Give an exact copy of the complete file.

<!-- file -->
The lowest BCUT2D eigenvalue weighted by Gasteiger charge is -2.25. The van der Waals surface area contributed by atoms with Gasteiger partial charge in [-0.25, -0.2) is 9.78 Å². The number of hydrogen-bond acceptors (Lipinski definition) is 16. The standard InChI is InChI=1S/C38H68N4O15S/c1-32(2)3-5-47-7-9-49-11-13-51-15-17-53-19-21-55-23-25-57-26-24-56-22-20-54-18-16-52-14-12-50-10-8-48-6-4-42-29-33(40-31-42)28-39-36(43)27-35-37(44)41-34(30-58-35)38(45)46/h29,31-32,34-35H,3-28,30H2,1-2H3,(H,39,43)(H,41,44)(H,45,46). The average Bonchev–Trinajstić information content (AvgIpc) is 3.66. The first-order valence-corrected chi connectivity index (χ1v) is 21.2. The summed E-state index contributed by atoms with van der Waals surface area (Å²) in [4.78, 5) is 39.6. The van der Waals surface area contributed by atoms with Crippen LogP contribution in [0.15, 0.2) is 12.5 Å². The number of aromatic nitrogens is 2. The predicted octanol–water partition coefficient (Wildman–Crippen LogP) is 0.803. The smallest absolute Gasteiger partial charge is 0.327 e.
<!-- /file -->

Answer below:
The lowest BCUT2D eigenvalue weighted by Gasteiger charge is -2.25. The van der Waals surface area contributed by atoms with Gasteiger partial charge in [-0.25, -0.2) is 9.78 Å². The number of hydrogen-bond acceptors (Lipinski definition) is 16. The standard InChI is InChI=1S/C38H68N4O15S/c1-32(2)3-5-47-7-9-49-11-13-51-15-17-53-19-21-55-23-25-57-26-24-56-22-20-54-18-16-52-14-12-50-10-8-48-6-4-42-29-33(40-31-42)28-39-36(43)27-35-37(44)41-34(30-58-35)38(45)46/h29,31-32,34-35H,3-28,30H2,1-2H3,(H,39,43)(H,41,44)(H,45,46). The average Bonchev–Trinajstić information content (AvgIpc) is 3.66. The first-order valence-corrected chi connectivity index (χ1v) is 21.2. The summed E-state index contributed by atoms with van der Waals surface area (Å²) in [4.78, 5) is 39.6. The van der Waals surface area contributed by atoms with Crippen LogP contribution in [0.15, 0.2) is 12.5 Å². The number of aromatic nitrogens is 2. The predicted octanol–water partition coefficient (Wildman–Crippen LogP) is 0.803. The smallest absolute Gasteiger partial charge is 0.327 e.